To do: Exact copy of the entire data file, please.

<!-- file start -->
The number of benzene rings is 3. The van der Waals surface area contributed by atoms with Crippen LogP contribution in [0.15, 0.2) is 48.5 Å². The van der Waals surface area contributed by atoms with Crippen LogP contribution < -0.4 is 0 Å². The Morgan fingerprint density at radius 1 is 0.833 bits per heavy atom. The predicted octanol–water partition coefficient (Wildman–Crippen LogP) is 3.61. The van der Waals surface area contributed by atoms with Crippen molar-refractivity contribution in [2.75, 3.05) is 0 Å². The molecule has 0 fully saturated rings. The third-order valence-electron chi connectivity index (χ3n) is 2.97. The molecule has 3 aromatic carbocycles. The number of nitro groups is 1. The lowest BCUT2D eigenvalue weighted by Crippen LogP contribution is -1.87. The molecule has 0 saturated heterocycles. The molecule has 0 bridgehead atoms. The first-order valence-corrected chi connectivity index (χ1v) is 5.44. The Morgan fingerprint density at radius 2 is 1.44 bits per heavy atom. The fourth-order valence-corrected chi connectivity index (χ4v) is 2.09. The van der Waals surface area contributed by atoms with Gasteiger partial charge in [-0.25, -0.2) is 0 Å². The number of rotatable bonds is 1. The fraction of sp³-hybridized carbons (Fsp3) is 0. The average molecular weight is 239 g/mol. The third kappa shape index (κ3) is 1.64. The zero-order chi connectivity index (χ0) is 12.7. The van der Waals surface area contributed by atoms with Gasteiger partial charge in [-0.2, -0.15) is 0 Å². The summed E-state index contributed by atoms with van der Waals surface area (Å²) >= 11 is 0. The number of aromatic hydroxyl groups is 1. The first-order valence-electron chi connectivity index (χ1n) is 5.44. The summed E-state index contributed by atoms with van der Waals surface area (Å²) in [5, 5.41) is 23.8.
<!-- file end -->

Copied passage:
The number of benzene rings is 3. The van der Waals surface area contributed by atoms with Crippen LogP contribution in [0.15, 0.2) is 48.5 Å². The van der Waals surface area contributed by atoms with Crippen LogP contribution < -0.4 is 0 Å². The Morgan fingerprint density at radius 1 is 0.833 bits per heavy atom. The predicted octanol–water partition coefficient (Wildman–Crippen LogP) is 3.61. The van der Waals surface area contributed by atoms with Crippen molar-refractivity contribution in [2.75, 3.05) is 0 Å². The molecule has 0 fully saturated rings. The third-order valence-electron chi connectivity index (χ3n) is 2.97. The molecule has 3 aromatic carbocycles. The number of nitro groups is 1. The lowest BCUT2D eigenvalue weighted by Crippen LogP contribution is -1.87. The molecule has 0 saturated heterocycles. The molecule has 0 bridgehead atoms. The first-order valence-corrected chi connectivity index (χ1v) is 5.44. The Morgan fingerprint density at radius 2 is 1.44 bits per heavy atom. The fourth-order valence-corrected chi connectivity index (χ4v) is 2.09. The van der Waals surface area contributed by atoms with Gasteiger partial charge in [-0.25, -0.2) is 0 Å². The number of rotatable bonds is 1. The fraction of sp³-hybridized carbons (Fsp3) is 0. The average molecular weight is 239 g/mol. The third kappa shape index (κ3) is 1.64. The zero-order chi connectivity index (χ0) is 12.7. The van der Waals surface area contributed by atoms with Gasteiger partial charge in [-0.2, -0.15) is 0 Å². The summed E-state index contributed by atoms with van der Waals surface area (Å²) >= 11 is 0. The number of aromatic hydroxyl groups is 1. The first-order valence-electron chi connectivity index (χ1n) is 5.44. The summed E-state index contributed by atoms with van der Waals surface area (Å²) in [5, 5.41) is 23.8.